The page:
Accommodation you pay tax on

You’ll pay tax on your living accommodation regardless of the amount of income that you receive, unless you fulfil certain criteria that allow you to be exempted from taxation.

Accommodation you don’t pay tax on

You don’t have to pay tax on your living accommodation if you fulfil below mentioned criteria:

You cannot carry out your job properly in absence of accommodation.

Your job requires a suitable accommodation in whose absence you will fail to discharge your duty in a proper manner.

The nature of your job is such that it requires special security and you do not feel safe in absence of proper accommodation.

Some of the important jobs or professions that necessitate having an accommodation are as following:

  • Agricultural workers living on farms or estate
  • Gatekeepers in charge of level-crossing and lock-gate
  • Officers, chaplains and prisoner governors
  • Managers of newspaper shops that have paper rounds only
  • Pub and off-license managers who living on their premises
  • Ministry of Defence police, people employed in Diplomatic service and members of Her Majesty forces
  • Stewards and green-keepers living in their premises
  • Clergymen and ministers of religion. The rule is not applicable though if they are only engaged in administrative duties.
  • Vets who live in area where they may have to take emergency calls
  • Stable staff and key members of racehorse trainers whose nature of job require them to be close to stables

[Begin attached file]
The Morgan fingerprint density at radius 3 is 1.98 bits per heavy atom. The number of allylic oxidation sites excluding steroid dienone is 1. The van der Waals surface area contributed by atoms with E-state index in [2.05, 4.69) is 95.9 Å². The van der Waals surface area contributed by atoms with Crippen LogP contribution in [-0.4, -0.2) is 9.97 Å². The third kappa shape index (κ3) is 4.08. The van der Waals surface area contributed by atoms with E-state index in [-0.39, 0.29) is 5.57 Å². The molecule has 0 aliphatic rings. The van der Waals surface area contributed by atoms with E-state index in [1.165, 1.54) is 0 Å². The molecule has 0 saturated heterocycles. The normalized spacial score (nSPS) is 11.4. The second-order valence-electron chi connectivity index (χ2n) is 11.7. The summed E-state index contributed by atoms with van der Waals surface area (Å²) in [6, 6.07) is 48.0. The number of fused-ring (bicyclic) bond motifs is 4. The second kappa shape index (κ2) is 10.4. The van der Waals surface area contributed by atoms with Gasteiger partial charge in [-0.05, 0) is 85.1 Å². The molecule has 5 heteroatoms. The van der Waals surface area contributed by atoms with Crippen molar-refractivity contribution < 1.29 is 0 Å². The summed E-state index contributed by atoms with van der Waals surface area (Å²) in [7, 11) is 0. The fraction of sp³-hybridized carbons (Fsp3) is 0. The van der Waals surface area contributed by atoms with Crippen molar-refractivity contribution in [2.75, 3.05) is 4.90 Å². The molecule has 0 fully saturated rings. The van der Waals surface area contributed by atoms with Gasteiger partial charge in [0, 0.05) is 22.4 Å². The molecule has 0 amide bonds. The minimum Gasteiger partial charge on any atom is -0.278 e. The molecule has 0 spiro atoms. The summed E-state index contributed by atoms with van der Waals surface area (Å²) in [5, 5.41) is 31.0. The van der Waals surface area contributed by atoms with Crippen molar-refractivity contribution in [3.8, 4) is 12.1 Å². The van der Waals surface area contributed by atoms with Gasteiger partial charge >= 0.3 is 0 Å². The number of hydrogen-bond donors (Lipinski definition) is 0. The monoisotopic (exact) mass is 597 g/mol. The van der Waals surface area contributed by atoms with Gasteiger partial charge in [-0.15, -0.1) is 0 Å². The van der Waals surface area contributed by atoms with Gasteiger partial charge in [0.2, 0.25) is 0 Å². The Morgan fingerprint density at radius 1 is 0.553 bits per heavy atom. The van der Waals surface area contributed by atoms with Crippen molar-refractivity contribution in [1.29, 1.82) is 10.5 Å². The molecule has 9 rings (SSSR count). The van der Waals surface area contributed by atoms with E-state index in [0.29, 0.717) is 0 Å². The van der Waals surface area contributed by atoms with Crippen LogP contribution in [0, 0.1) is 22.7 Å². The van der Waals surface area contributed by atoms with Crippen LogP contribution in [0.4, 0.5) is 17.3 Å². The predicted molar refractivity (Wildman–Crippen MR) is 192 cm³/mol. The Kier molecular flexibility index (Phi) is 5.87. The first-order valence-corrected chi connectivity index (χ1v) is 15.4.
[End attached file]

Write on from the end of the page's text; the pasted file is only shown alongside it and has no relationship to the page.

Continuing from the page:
• Managers of camping and caravan sites living on, or near to, the premises who may be required to respond to emergency calls
  • Boarding school head teachers and other teachers with pastoral responsibilities that demand duties beyond normal school hours
  • Resident caretakers and wardens of sheltered housing who live on the premises and who are on duty 24 hours.

How to work out the lease premium

If your employer leases the property you live in, and they pay a lease premium as part of that lease, the tax you pay on the benefit of this accommodation may include an amount for the lease premium as well as the rent.

This will happen if the lease on the property is for 10 years or less and it began (or was extended) on or after 22 April 2009. The lease is calculated as A/B x C where:

A is the number of days in the tax year in which the accommodation is provided by the employer

  • B is the term of the lease in days, and takes into account leap years as well
  • C is the total amount of lease premium paid by the employer
  • The above arrangement can be best explained with the help of an example.

Suppose On 1 October 2017, your employer leases a property and you get a rent free accommodation on that property as an employee. The lease is for 5 years without a break clause. Your employer pays rent of £120 a year and a premium of £70,000.

For the tax year 2017 to 2018:

  • A is 187 days (1 October 2017 to 5 April 2018)
  • B is 1,826 days
  • C is £70,000

The amount of lease premium to be attributed will be A ÷ B × C = £7,168.

Advice

It is, however, important to note that taxation is complex, more so if it relates to holiday accommodation. Common people often experience a lot of trouble grasping the matter. It is therefore strongly recommended that you seek advice from a professional tax consultant on the most efficient way to set up and operate your business.